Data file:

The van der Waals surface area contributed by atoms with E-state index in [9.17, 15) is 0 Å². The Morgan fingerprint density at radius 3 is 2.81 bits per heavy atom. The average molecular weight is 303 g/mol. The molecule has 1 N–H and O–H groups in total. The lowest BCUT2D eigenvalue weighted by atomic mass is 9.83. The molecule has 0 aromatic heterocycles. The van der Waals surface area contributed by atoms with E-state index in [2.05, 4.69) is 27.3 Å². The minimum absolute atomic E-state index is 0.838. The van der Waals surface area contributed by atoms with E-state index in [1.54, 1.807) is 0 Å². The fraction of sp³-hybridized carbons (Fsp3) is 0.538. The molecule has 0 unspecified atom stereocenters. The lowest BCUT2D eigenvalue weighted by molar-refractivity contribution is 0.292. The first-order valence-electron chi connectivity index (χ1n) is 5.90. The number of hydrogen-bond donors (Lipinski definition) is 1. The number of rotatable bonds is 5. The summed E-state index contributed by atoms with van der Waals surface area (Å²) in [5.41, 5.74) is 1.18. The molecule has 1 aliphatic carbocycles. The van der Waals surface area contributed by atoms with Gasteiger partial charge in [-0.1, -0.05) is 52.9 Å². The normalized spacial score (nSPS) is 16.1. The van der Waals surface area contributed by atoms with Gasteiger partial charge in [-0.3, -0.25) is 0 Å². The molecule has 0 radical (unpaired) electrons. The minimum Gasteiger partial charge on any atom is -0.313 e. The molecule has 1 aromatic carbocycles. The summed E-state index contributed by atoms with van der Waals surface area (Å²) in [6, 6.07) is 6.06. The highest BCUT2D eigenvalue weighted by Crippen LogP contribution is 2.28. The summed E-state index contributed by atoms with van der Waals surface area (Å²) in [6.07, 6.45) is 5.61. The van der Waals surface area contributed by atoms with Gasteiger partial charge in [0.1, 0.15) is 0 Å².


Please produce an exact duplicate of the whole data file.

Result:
The van der Waals surface area contributed by atoms with E-state index in [9.17, 15) is 0 Å². The Morgan fingerprint density at radius 3 is 2.81 bits per heavy atom. The average molecular weight is 303 g/mol. The molecule has 1 N–H and O–H groups in total. The lowest BCUT2D eigenvalue weighted by atomic mass is 9.83. The molecule has 0 aromatic heterocycles. The van der Waals surface area contributed by atoms with E-state index in [2.05, 4.69) is 27.3 Å². The minimum absolute atomic E-state index is 0.838. The van der Waals surface area contributed by atoms with E-state index in [1.54, 1.807) is 0 Å². The fraction of sp³-hybridized carbons (Fsp3) is 0.538. The molecule has 0 unspecified atom stereocenters. The lowest BCUT2D eigenvalue weighted by molar-refractivity contribution is 0.292. The first-order valence-electron chi connectivity index (χ1n) is 5.90. The number of hydrogen-bond donors (Lipinski definition) is 1. The number of rotatable bonds is 5. The summed E-state index contributed by atoms with van der Waals surface area (Å²) in [5.41, 5.74) is 1.18. The molecule has 1 aliphatic carbocycles. The van der Waals surface area contributed by atoms with Gasteiger partial charge in [-0.1, -0.05) is 52.9 Å². The normalized spacial score (nSPS) is 16.1. The van der Waals surface area contributed by atoms with Gasteiger partial charge in [-0.3, -0.25) is 0 Å². The molecule has 0 radical (unpaired) electrons. The minimum Gasteiger partial charge on any atom is -0.313 e. The molecule has 1 aromatic carbocycles. The summed E-state index contributed by atoms with van der Waals surface area (Å²) in [6, 6.07) is 6.06. The highest BCUT2D eigenvalue weighted by Crippen LogP contribution is 2.28. The summed E-state index contributed by atoms with van der Waals surface area (Å²) in [6.07, 6.45) is 5.61. The van der Waals surface area contributed by atoms with Gasteiger partial charge in [0.1, 0.15) is 0 Å².